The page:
The basic element of Active Directory in Microsoft Windows 2000 that represents something on the network, such as a user, a group, a computer, an application, a printer, or a shared folder.
Objects have attributes that define and describe them. For example, the attributes of a user object might include the user’s name, e-mail address, and phone number. All objects of the same type or class have the same set of attributes, but they are distinguished from each other by having different values for at least one of these attributes. Some attributes are required to have values (such as the First Name attribute of a user object), while other attributes can be optional (such as Telephone Number).
You can group objects by placing them into container objects (containers) such as the ones following:
Access to an object in Active Directory is based on the object’s discretionary access control lists (DACLs), which list the users and groups authorized to access the object and their access levels. You can group objects with similar security requirements into OUs to simplify assignment of permissions to the objects and to facilitate administration and control of network resources. You can assign permissions to objects by using Active Directory Users and Computers, a snap-in for Microsoft Management Console (MMC).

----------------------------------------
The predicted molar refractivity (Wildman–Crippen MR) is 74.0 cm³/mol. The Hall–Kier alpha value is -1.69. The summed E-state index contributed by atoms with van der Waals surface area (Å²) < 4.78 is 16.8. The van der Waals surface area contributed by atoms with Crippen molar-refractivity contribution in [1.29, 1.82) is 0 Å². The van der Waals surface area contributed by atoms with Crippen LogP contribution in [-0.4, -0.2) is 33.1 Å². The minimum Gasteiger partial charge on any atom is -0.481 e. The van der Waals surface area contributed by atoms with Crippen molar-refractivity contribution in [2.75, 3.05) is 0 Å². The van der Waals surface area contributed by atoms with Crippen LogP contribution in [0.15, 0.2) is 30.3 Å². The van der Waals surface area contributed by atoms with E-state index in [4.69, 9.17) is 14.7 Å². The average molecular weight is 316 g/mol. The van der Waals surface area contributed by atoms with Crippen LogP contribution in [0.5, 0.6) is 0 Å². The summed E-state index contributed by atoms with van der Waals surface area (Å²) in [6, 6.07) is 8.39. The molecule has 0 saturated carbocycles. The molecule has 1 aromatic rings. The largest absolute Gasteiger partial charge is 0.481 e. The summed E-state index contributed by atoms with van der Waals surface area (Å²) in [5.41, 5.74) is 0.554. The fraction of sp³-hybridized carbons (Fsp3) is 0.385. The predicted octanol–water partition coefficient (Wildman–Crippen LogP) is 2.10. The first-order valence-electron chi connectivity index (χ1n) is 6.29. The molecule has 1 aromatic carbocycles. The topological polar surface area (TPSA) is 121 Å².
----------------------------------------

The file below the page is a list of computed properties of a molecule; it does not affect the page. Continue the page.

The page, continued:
Objects can be referenced by name by using
The most common types of objects in Active Directory are as follows:
When you use Active Directory Users and Computers to view the property sheet for an object, the Security tab, which displays the Active Directory permissions assigned to that object, is usually not visible. Choose Advanced Features from the View menu to make this tab visible.
If you have resources such as shared folders or printers on computers that are not running Windows 2000, you must manually publish information about these resources in Active Directory if you want users to be able to locate and access them through Active Directory. You do this by adding the appropriate type of object for that resource to Active Directory and having it point to where the resource is located on the network.
When you create a new Active Directory object, you usually use a wizard to specify values for the important attributes of the object. You can specify other attributes after the object is created by opening the property sheet for that object.